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Why the data economy needs to be centred around people not products

We are currently living through a major tectonic shift; from an old economy to a new economy. It’s on the scale of the transition from an agrarian based economy to an industrial one. Like all shifts we experience economic, social and technological tremors. We are now quickly moving away from an industrial economy to an information based one. Some would argue that this shift happened years ago. I believe we are right at the beginning.

We are at the start of this shift because of the way personal information is managed. Personal information is the life blood of the Information Age, it needs to flow freely. However, the Internet was born in the industrial age and has inherited its mass centralised systems. The internet is organised around these centralised systems. It is organised around the products and services we use everyday.

The internet’s true home is in the Information Age. In an Information Age, data (most of it personal data) needs to flow much more efficiently and fluidly. It needs to be decentralised and organised around people, not products and services. There are many reasons for this, but a simple one is based on user experience. Think about all the messaging and social networking apps available. I suspect there are huge overlaps in contacts across all of them for most people. What’s more, we fear the dreaded day that another social network comes along that we have to sign up to, just to speak to one of our friends. If the internet was organised around people then it wouldn’t matter what app was the zeitgeist. People would just connect with people.

A more practical reason why information should be decentralised is that existing mass centralised systems are bursting at the seams. Centralised systems in an Information Age are not compatible. Here are three reasons why:

1. Large numbers of organisations are being hacked because huge volumes of data are stored in one place. At the end of 2015 PwC reported that 90% of large organisations had experienced a security breach. This is an increase on previous studies.

2. Hundreds of millions of people are opting out of digital advertising. PageFair reported that by the end of 2015, 198 million ad-blockers were installed worldwide. Now that Apple iOS supports ad-blockers, Samsung following suit and Three, the mobile carrier, are installing ad-blocking software (Shine) on their network, this will inevitably increase in 2016. The question is: by how much?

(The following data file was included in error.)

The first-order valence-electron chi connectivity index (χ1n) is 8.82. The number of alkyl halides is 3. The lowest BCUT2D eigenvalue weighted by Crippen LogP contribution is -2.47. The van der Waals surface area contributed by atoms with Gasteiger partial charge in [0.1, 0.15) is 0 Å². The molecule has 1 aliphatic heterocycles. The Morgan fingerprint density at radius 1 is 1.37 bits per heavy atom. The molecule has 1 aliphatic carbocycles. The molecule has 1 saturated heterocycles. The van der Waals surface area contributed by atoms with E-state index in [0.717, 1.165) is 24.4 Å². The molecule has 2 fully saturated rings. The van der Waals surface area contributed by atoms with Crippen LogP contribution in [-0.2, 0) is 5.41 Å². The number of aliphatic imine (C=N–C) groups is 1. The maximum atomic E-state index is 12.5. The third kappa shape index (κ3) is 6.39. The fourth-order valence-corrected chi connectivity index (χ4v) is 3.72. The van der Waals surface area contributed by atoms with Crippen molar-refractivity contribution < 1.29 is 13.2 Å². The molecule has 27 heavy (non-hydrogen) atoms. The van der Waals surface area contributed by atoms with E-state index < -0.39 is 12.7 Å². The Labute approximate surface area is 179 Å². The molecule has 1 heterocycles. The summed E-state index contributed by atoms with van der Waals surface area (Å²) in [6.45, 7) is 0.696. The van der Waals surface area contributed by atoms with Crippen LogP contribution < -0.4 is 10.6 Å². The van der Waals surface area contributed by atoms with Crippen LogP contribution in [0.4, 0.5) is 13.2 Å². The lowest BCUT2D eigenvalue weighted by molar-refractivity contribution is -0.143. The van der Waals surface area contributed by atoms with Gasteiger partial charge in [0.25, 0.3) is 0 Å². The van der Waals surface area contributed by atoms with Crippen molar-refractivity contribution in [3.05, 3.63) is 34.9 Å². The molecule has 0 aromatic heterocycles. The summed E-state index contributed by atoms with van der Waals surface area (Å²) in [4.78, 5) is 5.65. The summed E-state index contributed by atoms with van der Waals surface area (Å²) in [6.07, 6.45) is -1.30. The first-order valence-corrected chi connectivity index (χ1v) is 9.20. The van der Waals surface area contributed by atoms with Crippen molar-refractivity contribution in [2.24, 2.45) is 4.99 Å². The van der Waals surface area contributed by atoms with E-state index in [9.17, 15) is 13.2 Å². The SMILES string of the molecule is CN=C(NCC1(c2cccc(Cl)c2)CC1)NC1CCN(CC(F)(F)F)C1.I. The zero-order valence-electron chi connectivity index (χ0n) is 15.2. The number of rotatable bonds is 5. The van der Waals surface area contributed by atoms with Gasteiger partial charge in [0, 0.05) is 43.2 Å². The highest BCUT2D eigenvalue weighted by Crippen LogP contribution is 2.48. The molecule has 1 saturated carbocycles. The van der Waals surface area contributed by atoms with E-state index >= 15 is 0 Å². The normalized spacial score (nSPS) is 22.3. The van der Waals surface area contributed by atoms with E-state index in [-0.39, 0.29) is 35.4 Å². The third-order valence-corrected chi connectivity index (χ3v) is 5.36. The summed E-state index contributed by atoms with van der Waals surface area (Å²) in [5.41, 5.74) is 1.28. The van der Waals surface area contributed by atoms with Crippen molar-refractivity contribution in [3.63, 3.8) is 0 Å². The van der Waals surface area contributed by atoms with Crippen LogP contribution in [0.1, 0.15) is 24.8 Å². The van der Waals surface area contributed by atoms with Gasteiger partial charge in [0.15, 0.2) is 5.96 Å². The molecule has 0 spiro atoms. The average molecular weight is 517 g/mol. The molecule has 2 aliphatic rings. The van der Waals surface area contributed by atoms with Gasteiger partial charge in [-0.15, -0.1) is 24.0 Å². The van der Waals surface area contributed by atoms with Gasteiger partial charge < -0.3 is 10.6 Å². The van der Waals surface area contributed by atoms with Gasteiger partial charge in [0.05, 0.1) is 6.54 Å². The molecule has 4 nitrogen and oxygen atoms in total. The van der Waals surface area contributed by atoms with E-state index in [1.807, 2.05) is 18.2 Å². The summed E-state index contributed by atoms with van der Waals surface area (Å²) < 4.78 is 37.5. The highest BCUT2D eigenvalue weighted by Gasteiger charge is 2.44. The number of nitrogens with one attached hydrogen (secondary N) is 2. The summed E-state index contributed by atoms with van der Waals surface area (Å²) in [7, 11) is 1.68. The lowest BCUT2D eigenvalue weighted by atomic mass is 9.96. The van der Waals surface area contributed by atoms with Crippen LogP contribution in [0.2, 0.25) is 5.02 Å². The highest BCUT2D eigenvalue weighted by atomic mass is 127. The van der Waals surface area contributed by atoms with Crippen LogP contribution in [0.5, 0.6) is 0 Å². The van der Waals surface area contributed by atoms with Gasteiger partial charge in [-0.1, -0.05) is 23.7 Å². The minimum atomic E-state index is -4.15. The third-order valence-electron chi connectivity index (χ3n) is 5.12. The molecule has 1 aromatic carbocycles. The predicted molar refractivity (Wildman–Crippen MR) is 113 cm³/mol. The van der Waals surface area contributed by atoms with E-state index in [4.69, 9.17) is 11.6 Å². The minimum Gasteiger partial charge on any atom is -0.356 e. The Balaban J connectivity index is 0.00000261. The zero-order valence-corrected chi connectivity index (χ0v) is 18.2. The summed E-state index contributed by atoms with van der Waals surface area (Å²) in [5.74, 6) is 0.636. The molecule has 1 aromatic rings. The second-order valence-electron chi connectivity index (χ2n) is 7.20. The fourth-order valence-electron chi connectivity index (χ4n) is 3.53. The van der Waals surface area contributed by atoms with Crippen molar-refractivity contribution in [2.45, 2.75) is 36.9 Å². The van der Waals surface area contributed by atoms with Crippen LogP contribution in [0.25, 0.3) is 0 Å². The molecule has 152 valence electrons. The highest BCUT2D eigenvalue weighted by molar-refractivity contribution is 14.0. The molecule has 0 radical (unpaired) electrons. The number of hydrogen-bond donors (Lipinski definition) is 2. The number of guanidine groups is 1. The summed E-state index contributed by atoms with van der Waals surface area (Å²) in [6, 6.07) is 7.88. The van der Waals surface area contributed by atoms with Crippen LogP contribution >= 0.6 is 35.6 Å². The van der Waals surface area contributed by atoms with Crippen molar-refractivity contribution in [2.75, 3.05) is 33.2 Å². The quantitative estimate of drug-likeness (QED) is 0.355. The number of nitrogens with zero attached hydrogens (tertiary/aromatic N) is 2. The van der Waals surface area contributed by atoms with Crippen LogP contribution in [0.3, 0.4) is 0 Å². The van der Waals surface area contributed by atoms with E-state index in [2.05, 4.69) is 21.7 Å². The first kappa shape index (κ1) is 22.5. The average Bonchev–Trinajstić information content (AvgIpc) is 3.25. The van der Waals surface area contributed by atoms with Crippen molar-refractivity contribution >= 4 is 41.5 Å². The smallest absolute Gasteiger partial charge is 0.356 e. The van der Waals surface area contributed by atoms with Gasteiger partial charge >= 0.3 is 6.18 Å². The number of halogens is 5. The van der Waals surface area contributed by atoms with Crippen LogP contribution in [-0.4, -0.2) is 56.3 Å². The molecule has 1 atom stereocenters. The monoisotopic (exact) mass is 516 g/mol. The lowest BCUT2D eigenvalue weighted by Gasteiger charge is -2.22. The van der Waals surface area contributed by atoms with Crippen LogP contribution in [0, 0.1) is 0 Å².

3. Distrust is rising among consumers. A recent report by Syniverse shows that 75% of consumers distrust brands with their personal data. This trend is also on the rise.

In an analogue industrial era people didn’t have these problems. That is largely because we did not create much digital information. In an information age people are digital by default. Every action creates a data point. Our smartphones are a reflection of our digital behaviours. They are increasingly becoming a reflection of our identity. But we, the owners, have no control over the data we generate. When the balance of control is one-sided we effectively live in a corporate surveillance based economy. Most business leaders, may not want this. In fact, most technology companies are very outspoken about supporting anti-surveillance measures.

However, the reality is, our data is being monopolised and the reaction is lockdown and privacy. This is bad for business and bad for citizens. If we as digital citizens and businesses, want to reap the benefits of an ‘Information Age’, we need to liberate our personal data. We need to remove friction and distrust by rebalancing the data economy. This rebalancing will only be achieved when we seed more control and ownership of personal data back to people.

In summary, the Information Age is about managing flows. Flows of supply and demand, flows of needs and wants, flows of personal data. New businesses are being formed around the idea of managing flows. The biggest taxi company in the world doesn’t own any cars, it just manages the flow of supply and demand. The biggest hotelier doesn’t own any property, it just manages the flows of under-utilised accommodation and those looking for somewhere to stay.

In the future, the most successful data companies will not own any data. They will just manage the flow of data between those that have data and those that need data.

This is the first part an adapted version of my talk at the Greenbook Insights and Innovation Exchange (IIeX) event in Amsterdam (3rd March 2016).

Picture courtesy of Gregory Bodnar – Creative Commons Attribution-ShareAlike 2.0 Generic (CC BY-SA 2.0)

Ryan Garner

Ryan has provided insights to global brands, helping shape products and services around real customer needs. He has spent the past 3 years helping businesses think about the opportunities in the personal information economy. He now brings this experience to CitizenMe. As much as Ryan loves technology, he likes to escape by growing fruit and veg on an allotment with his kids. And if you have not already heard, Ryan is a very smug Leicester City supporter right now!

All stories by: Ryan Garner

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